Every time the stone said something funny or cute:


This book was narrated by Ulka S Mohnty. I absolutely loved her narration! It was amazing. I felt like I was actually a part of the world. The accent she gave was beautiful. It felt authentic. It felt real. I want to say it probably is her native accent, but I don’t want to presume here. People that presume things irritate me. But I digress. I really would love to listen to other books narrated by her. Her voice is just so soothing and alluring. Hopefully, that doesn’t come off as creepy. It’s just my honest opinion.

Whenever it seemed they were about to be caught:


I really came across as aggressive in this review. I wasn’t intending to. I did enjoy the story. I just feel like it didn’t really meet expectations. If it weren’t for the silly stone, I think I would have been very annoyed with the story and character development. That being said, I did not hate the book. I may even give the book another chance in the future if I’m being honest. I’d also give other books written by the author a chance.

When Yrund got really judgmental of other people:

Not The Same By Gianna Gabriela Book Review

Rating: 5 out of 5.

Aron has had to play the adult figure for his younger brother since he was ten years old. His father split, making the decision to never have anything to do with his children ever again. In response, his mother turned to a less than honorable man to help heal. Instead, she wound up becoming addicted to drugs. Dependent on them and the man just to survive. He learned at a young age that he would never be able to fully depend on his mother to take care of him and that his father was never going to be in the picture again. Even though he loved and cared about his little brother and would do anything for him, he resented his mother for forcing him into that role.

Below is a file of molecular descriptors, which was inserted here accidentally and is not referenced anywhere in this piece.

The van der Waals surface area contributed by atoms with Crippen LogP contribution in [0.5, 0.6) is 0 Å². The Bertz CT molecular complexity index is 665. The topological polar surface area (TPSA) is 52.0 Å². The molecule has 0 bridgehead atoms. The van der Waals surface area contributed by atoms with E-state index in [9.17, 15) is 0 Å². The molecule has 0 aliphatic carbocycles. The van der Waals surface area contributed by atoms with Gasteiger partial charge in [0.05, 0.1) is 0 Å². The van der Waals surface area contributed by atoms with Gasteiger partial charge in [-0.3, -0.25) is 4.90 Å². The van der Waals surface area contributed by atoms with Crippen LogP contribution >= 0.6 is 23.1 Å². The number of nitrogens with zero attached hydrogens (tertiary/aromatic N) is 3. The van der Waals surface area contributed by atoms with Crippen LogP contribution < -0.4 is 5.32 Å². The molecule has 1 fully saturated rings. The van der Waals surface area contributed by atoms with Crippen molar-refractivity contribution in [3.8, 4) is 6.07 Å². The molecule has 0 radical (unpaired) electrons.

Feeling protective of the boys in this book like:


This book was very emotionally invoking. Aron is so relatable in so many ways. Especially for those in broken families. I feel like this story gives hope that things can get better. It shows that there are people out in the world that do care. It’s just hard to see that with the surroundings that are given. I do wish I had seen more of the story. I wish there were certain parts of the book that really played a stronger role. I could have read and read into the story behind all of this. I also hope that there will be another book with the way this one ended. It would be another point of view, but I would be totally fine with that.

Finding myself in constant deep reflections in this book:


This book was narrated by Justin Mills. I really felt like he did a perfect representation of a kid who’s grown up in a broken home. He is talented if he can just swoop right in and take over a personality like that. I would love to hear other books he narrates to see if he completely takes over a character’s personality. I’m sure he is. It’s either that or he completely relates to the character. There are many of us who can in all honesty. Many of us who were forced to grow up too young. But I digress. My point is I’m impressed.

My emotions through the whole book:


While I wish this book had been way longer than it was, I really enjoyed it. I enjoyed all of the positive messages that are represented behind the story. The author also puts a lot of powerful and uplifting things at the end of the book as well that had me teary-eyed. There’s another book in this series of novellas. I read it and enjoyed it just as much as this one. Actually, I enjoyed it more if I’m being honest. Both were great works though. I can’t wait to see if there’s news on a third!

My overall thought of the book: